The Trick Is To Keep Breathing

Meticulously observed, agonizing and funny, this unconventional account of clinical depression was the novelistic debut of the author of the praised short-story collection Blood (1991). Drama teacher Joy Stone has become severely depressed following the death of her married lover. Surrounded by his effects in the house they briefly shared, she can’t summon the will to work or even to eat, nor can she benefit from the concern of her friends. Interspersed flashbacks to the day of her lover’s death have a sensual, physical quality that contrasts vividly with Joy’s present detachment. The nature of Joy’s illness – and its accurate depiction, captured partly by an unusual spacing of the text in addition to journal entries, interviews and impressionistic passages – makes her a difficult choice for a narrator: readers may lose patience with her lassitude or be unwilling to put in the time needed to decipher the basic plot. However, the ironic, self-mocking tone that ultimately saves Joy also saves the narrative. Faced with an impersonal health care system, her sense of the ridiculous takes over, and with it self-reliance. Janice Galloway ( and delivers a thoughtful, witty chronicle of depression and potential renewal.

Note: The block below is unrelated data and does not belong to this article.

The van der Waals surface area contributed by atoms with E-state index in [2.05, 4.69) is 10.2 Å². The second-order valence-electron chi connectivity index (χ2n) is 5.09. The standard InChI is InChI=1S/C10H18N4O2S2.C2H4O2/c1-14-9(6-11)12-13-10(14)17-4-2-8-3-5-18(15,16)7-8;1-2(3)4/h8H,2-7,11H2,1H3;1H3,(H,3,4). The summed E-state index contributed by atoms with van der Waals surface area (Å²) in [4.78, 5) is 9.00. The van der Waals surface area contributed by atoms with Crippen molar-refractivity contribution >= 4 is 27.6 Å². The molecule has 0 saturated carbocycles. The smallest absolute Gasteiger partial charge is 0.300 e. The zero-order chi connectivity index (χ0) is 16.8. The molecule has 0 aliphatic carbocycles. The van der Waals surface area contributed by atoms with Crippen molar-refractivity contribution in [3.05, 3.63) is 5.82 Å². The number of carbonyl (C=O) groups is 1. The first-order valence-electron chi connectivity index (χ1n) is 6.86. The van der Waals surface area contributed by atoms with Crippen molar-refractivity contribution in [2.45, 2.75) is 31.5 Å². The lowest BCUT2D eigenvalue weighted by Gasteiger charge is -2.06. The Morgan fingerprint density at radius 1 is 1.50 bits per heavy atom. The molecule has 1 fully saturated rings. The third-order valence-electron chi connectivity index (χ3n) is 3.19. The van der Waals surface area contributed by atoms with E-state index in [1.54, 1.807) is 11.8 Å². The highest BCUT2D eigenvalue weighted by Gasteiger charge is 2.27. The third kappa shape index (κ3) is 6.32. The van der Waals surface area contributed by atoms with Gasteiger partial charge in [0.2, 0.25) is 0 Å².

This was first published in the United Kingdom by Polygon in 1989. The novel won the MIND/Allen Lane Book of the Year and was also shortlisted for both the Whitbread First Novel and Scottish First Book awards.

240 pages in Vintage paperback edition

ISBN 978-0749391737

Janice Galloway

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